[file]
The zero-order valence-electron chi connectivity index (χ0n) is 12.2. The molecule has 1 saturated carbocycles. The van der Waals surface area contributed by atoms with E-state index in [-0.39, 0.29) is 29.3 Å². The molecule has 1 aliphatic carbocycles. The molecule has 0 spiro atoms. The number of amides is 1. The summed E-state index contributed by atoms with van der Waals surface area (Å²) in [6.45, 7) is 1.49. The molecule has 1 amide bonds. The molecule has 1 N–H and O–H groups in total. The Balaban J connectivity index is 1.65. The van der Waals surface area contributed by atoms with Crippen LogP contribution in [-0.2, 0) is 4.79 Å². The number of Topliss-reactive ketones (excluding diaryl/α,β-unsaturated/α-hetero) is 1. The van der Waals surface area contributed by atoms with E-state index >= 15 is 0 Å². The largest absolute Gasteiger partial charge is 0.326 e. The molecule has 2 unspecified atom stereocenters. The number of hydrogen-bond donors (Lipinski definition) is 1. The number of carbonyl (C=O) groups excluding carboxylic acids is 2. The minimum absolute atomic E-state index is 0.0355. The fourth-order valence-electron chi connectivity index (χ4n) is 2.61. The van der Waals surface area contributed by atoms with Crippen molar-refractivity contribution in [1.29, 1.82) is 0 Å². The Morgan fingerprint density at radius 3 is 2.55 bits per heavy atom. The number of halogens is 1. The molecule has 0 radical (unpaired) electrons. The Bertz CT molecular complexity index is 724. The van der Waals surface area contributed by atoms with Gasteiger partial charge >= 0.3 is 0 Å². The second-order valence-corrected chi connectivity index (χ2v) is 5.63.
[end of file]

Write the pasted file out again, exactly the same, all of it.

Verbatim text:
The zero-order valence-electron chi connectivity index (χ0n) is 12.2. The molecule has 1 saturated carbocycles. The van der Waals surface area contributed by atoms with E-state index in [-0.39, 0.29) is 29.3 Å². The molecule has 1 aliphatic carbocycles. The molecule has 0 spiro atoms. The number of amides is 1. The summed E-state index contributed by atoms with van der Waals surface area (Å²) in [6.45, 7) is 1.49. The molecule has 1 amide bonds. The molecule has 1 N–H and O–H groups in total. The Balaban J connectivity index is 1.65. The van der Waals surface area contributed by atoms with Crippen LogP contribution in [-0.2, 0) is 4.79 Å². The number of Topliss-reactive ketones (excluding diaryl/α,β-unsaturated/α-hetero) is 1. The van der Waals surface area contributed by atoms with E-state index >= 15 is 0 Å². The largest absolute Gasteiger partial charge is 0.326 e. The molecule has 2 unspecified atom stereocenters. The number of hydrogen-bond donors (Lipinski definition) is 1. The number of carbonyl (C=O) groups excluding carboxylic acids is 2. The minimum absolute atomic E-state index is 0.0355. The fourth-order valence-electron chi connectivity index (χ4n) is 2.61. The van der Waals surface area contributed by atoms with Crippen molar-refractivity contribution in [1.29, 1.82) is 0 Å². The Morgan fingerprint density at radius 3 is 2.55 bits per heavy atom. The number of halogens is 1. The molecule has 0 radical (unpaired) electrons. The Bertz CT molecular complexity index is 724. The van der Waals surface area contributed by atoms with Gasteiger partial charge >= 0.3 is 0 Å². The second-order valence-corrected chi connectivity index (χ2v) is 5.63.